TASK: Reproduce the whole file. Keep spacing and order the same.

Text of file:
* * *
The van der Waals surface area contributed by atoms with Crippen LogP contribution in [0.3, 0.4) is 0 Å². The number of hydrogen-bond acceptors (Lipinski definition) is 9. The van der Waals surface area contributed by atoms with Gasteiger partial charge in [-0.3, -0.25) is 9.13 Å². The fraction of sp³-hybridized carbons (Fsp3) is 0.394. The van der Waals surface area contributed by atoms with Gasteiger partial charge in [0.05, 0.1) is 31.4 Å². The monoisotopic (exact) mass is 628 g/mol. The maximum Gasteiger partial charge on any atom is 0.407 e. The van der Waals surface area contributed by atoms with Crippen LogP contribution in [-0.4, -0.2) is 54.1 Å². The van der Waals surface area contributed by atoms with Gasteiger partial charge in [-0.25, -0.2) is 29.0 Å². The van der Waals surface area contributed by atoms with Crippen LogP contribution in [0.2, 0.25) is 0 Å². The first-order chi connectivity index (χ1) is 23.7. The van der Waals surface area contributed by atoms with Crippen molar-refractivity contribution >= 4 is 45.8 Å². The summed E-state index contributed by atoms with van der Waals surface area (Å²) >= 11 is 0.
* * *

The van der Waals surface area contributed by atoms with Crippen LogP contribution in [0.3, 0.4) is 0 Å². The number of hydrogen-bond acceptors (Lipinski definition) is 9. The van der Waals surface area contributed by atoms with Gasteiger partial charge in [-0.3, -0.25) is 9.13 Å². The fraction of sp³-hybridized carbons (Fsp3) is 0.394. The van der Waals surface area contributed by atoms with Gasteiger partial charge in [0.05, 0.1) is 31.4 Å². The monoisotopic (exact) mass is 628 g/mol. The maximum Gasteiger partial charge on any atom is 0.407 e. The van der Waals surface area contributed by atoms with Crippen LogP contribution in [-0.4, -0.2) is 54.1 Å². The van der Waals surface area contributed by atoms with Gasteiger partial charge in [-0.25, -0.2) is 29.0 Å². The van der Waals surface area contributed by atoms with Crippen LogP contribution in [0.2, 0.25) is 0 Å². The first-order chi connectivity index (χ1) is 23.7. The van der Waals surface area contributed by atoms with Crippen molar-refractivity contribution >= 4 is 45.8 Å². The summed E-state index contributed by atoms with van der Waals surface area (Å²) >= 11 is 0.